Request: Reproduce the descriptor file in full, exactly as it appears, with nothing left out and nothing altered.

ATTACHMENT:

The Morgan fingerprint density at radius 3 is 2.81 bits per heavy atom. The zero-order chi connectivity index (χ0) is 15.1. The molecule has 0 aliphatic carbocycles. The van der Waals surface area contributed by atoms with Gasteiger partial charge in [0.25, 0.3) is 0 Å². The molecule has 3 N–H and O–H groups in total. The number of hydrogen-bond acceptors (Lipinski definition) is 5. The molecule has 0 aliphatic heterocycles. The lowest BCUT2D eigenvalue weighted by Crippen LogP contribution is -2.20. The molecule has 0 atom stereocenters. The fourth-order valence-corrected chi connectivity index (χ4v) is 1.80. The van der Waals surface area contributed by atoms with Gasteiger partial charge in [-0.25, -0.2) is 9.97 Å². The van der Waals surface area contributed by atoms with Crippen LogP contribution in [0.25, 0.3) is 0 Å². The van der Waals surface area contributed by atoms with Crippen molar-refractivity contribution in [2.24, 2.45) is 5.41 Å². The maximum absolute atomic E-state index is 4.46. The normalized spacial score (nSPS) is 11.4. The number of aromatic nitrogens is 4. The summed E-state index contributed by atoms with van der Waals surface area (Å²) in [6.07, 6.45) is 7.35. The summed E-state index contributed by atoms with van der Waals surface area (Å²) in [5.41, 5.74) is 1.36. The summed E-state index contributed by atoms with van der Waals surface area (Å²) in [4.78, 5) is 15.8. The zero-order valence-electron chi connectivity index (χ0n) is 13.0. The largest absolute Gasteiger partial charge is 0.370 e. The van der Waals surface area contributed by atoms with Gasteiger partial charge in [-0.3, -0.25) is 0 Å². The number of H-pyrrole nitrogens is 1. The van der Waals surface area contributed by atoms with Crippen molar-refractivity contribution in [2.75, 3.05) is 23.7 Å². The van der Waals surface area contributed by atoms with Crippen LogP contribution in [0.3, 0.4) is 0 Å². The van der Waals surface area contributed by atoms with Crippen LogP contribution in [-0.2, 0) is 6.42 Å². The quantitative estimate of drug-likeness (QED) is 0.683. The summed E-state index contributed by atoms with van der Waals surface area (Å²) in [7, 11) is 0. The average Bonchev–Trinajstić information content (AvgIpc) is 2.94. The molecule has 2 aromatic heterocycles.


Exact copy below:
The Morgan fingerprint density at radius 3 is 2.81 bits per heavy atom. The zero-order chi connectivity index (χ0) is 15.1. The molecule has 0 aliphatic carbocycles. The van der Waals surface area contributed by atoms with Gasteiger partial charge in [0.25, 0.3) is 0 Å². The molecule has 3 N–H and O–H groups in total. The number of hydrogen-bond acceptors (Lipinski definition) is 5. The molecule has 0 aliphatic heterocycles. The lowest BCUT2D eigenvalue weighted by Crippen LogP contribution is -2.20. The molecule has 0 atom stereocenters. The fourth-order valence-corrected chi connectivity index (χ4v) is 1.80. The van der Waals surface area contributed by atoms with Gasteiger partial charge in [-0.25, -0.2) is 9.97 Å². The van der Waals surface area contributed by atoms with Crippen LogP contribution in [0.25, 0.3) is 0 Å². The van der Waals surface area contributed by atoms with Crippen molar-refractivity contribution in [2.24, 2.45) is 5.41 Å². The maximum absolute atomic E-state index is 4.46. The normalized spacial score (nSPS) is 11.4. The number of aromatic nitrogens is 4. The summed E-state index contributed by atoms with van der Waals surface area (Å²) in [6.07, 6.45) is 7.35. The summed E-state index contributed by atoms with van der Waals surface area (Å²) in [5.41, 5.74) is 1.36. The summed E-state index contributed by atoms with van der Waals surface area (Å²) in [4.78, 5) is 15.8. The zero-order valence-electron chi connectivity index (χ0n) is 13.0. The largest absolute Gasteiger partial charge is 0.370 e. The van der Waals surface area contributed by atoms with Gasteiger partial charge in [-0.3, -0.25) is 0 Å². The number of H-pyrrole nitrogens is 1. The van der Waals surface area contributed by atoms with Crippen molar-refractivity contribution in [2.75, 3.05) is 23.7 Å². The van der Waals surface area contributed by atoms with Crippen LogP contribution in [0.3, 0.4) is 0 Å². The van der Waals surface area contributed by atoms with Crippen LogP contribution in [-0.2, 0) is 6.42 Å². The quantitative estimate of drug-likeness (QED) is 0.683. The summed E-state index contributed by atoms with van der Waals surface area (Å²) in [7, 11) is 0. The average Bonchev–Trinajstić information content (AvgIpc) is 2.94. The molecule has 2 aromatic heterocycles.